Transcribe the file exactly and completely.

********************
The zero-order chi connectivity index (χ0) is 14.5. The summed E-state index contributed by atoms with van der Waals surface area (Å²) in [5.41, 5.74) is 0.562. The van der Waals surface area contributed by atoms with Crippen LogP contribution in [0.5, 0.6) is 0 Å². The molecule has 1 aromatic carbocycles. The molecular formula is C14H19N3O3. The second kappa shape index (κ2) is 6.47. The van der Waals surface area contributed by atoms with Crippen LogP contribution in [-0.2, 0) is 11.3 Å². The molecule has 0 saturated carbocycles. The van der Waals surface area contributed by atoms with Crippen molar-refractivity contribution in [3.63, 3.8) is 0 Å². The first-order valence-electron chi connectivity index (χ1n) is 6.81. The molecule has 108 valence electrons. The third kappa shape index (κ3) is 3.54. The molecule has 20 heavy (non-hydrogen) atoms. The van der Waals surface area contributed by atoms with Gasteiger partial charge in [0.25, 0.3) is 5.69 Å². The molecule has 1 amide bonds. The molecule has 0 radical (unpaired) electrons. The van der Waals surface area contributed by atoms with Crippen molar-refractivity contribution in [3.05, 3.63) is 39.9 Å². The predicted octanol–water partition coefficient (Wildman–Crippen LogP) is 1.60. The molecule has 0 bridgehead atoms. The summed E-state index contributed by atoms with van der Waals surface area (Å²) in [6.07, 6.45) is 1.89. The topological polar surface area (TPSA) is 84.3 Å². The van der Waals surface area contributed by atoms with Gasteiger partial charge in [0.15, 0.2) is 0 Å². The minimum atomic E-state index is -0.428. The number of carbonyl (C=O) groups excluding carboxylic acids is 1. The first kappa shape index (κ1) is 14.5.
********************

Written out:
The zero-order chi connectivity index (χ0) is 14.5. The summed E-state index contributed by atoms with van der Waals surface area (Å²) in [5.41, 5.74) is 0.562. The van der Waals surface area contributed by atoms with Crippen LogP contribution in [0.5, 0.6) is 0 Å². The molecule has 1 aromatic carbocycles. The molecular formula is C14H19N3O3. The second kappa shape index (κ2) is 6.47. The van der Waals surface area contributed by atoms with Crippen LogP contribution in [-0.2, 0) is 11.3 Å². The molecule has 0 saturated carbocycles. The van der Waals surface area contributed by atoms with Crippen molar-refractivity contribution in [3.63, 3.8) is 0 Å². The first-order valence-electron chi connectivity index (χ1n) is 6.81. The molecule has 108 valence electrons. The third kappa shape index (κ3) is 3.54. The molecule has 20 heavy (non-hydrogen) atoms. The van der Waals surface area contributed by atoms with Gasteiger partial charge in [0.25, 0.3) is 5.69 Å². The molecule has 1 amide bonds. The molecule has 0 radical (unpaired) electrons. The van der Waals surface area contributed by atoms with Crippen molar-refractivity contribution in [3.05, 3.63) is 39.9 Å². The predicted octanol–water partition coefficient (Wildman–Crippen LogP) is 1.60. The molecule has 0 bridgehead atoms. The summed E-state index contributed by atoms with van der Waals surface area (Å²) in [6.07, 6.45) is 1.89. The topological polar surface area (TPSA) is 84.3 Å². The van der Waals surface area contributed by atoms with Gasteiger partial charge in [0.15, 0.2) is 0 Å². The minimum atomic E-state index is -0.428. The number of carbonyl (C=O) groups excluding carboxylic acids is 1. The first kappa shape index (κ1) is 14.5.